Saab stood for the biggest surprise so far in the HX-program, when it announced that the offer does not only include 52 single-seat 39E Gripen and 12 two-seat 39F Gripen, but two GlobalEye airborne early warning and control aircraft as well.
It’s hard to describe exactly how bizarre, and exactly how astute, the move is.
The background is obviously the way that the Finnish Air Force and MoD has written the Request for Quotations. To ensure a tough and fair competition, the quotation only sets the widest of boundaries to the delivered package (64 fighters, 7-10 billion Euros in one-time acquisition costs, annual costs to operate no bigger than current 64 aircraft strong Hornet-fleet), and then goes on to describe the concept of operations and the missions the fighters are expected to perform. This gives the companies free hands to tailor the packages offered when it comes to questions such as versions offered, sensors and weapon packages, and so forth. Apparently, it also leave open the possibility to squeeze in aircrafts other than the fighters as long as the budget allows for it. It is a daring approach from the authorities, but one that now pays off with these kinds of unconventional offers including force multipliers such as EA-18G Growlers in the Boeing package and now GlobalEyes in Saab’s.
The money game is indeed the interesting part. While Gripen is universally regarded as a cheap fighter (mind you, cheap isn’t the same thing as costing little money when it comes to fighters), it is still nothing short of shocking that Saab is able to squeeze in not only two brand new aircraft, but also the whole support structure needed to bring a new aircraft type into service and initiate training of both the flying crew and mission crew. The big question is indeed what it costs to phase in a completely new aircraft type in the Finnish Air Force? The two aircraft themselves will have a price tag measured in hundreds of millions of euros. Saab naturally isn’t sharing their calculations, but assure that this fits inside the HX-budget.
Which also include a “significant arms and sensors package” for the Gripens.
It deserve to be reiterated: it is bizarre that Saab can make a comparable offer with the same number of aircraft as the competition, and still have room for two modern AEW&C aircraft with everything they need.
But things get really strange, or rather, really elegant, once life-cycle costs are being discussed. The idea is namely not only that the GlobalEye will improve the combat effectiveness of the Gripen (and the other services, more on this below), but also that the aircraft will provide a cost-offloading effect on Air Force operations as a whole.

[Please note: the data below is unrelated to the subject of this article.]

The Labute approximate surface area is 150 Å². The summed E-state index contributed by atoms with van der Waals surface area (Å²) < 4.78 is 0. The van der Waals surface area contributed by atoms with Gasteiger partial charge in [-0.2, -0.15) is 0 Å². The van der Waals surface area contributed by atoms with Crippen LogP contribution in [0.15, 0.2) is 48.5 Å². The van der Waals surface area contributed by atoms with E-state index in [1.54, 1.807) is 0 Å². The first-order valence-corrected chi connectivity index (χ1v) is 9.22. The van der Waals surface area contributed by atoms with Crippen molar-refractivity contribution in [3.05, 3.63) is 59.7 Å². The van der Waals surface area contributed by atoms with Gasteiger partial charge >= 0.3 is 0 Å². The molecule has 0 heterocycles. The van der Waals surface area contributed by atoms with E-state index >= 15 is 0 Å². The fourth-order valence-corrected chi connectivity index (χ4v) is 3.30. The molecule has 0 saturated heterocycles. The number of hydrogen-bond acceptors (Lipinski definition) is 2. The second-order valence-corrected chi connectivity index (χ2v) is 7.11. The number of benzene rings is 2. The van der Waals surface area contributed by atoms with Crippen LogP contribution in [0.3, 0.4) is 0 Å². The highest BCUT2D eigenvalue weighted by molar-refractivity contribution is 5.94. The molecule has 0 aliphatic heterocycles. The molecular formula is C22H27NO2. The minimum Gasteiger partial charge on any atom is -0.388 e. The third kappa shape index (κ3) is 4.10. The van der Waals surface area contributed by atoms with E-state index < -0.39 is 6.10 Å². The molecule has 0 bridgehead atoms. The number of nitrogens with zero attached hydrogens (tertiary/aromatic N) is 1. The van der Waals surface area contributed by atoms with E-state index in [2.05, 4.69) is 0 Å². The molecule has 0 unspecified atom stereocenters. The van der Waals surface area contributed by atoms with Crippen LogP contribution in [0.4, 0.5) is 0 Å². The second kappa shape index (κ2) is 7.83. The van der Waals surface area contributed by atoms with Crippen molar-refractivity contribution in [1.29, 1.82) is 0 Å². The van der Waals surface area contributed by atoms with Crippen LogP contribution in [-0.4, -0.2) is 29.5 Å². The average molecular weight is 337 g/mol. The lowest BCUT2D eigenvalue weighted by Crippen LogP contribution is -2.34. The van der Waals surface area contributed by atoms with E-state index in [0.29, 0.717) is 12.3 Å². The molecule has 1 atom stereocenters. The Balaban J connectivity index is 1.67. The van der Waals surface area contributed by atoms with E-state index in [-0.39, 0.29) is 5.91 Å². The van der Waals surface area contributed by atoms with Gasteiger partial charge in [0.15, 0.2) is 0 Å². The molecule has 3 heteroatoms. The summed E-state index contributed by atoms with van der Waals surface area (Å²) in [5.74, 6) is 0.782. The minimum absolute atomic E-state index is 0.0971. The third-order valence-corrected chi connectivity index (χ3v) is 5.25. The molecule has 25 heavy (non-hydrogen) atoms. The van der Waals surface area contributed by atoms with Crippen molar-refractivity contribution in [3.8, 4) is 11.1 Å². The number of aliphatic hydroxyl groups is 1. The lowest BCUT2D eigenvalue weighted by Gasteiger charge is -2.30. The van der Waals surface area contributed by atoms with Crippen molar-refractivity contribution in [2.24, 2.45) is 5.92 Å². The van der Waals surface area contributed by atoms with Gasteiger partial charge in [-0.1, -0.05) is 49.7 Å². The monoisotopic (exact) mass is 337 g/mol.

This cost-offloading effect, in other words, it has a positive long-term effect on the life-cycle cost from the operator’s point of view.
Fredrik Follin, GlobalEye Campaign Manager
As the GlobalEye can perform certain peacetime missions more cost effectively than fighters (and other systems it complements), Saab argues it will bring down the life-cycle cost for the Air Force as a whole by reducing the need for HX flight hours (and ensuring that they can be spent more efficiently). Is this actually possible? Considering that Saab has decided to present this possibility to the Air Force both in the preliminary RFI (presumably) and now in the RFQ, they seem rather confident. The Air Force has also likely already given some kind of tacit approval that they will take a serious look at the GlobalEye, as in case they had planned on dismissing the AEW&C out of hand this would likely have been communicated to Saab already and we would not see it in the tender at this relatively late stage.
A really interesting detail which got a somewhat ring to it following yesterday’s announcement is the blog post made by program manager major general (res.) and former Finnish Air Force commander Lauri Puranen earlier this week. Puranen discusses the cost of the project, and strongly reiterates that following the original buy, everything, and he puts further emphasis on everything, and he strongly cautions against trying to estimate any kind of acquisition costs based on publicly available figures.
It may not be credible if the flight hour costs for a modern multirole fighter are lower than those of a Hawk-trainer. In Finland, the cost of a flight hour covers everything from the salary of the Air Force Commander and the upkeep of air bases to maintenance tools and jet fuel.
He also points out that Finland won’t accept any costs at face value, but will calculate life-cycle costs based on a domestic template used, which has been proved to be correct for the current Hornet-fleet. Following Saab’s rather unconventional ideas, the question about how to calculate life-cycle costs suddenly gets renewed attention, and it isn’t difficult to see the text as an attempt at squashing the misconceptions about this topic.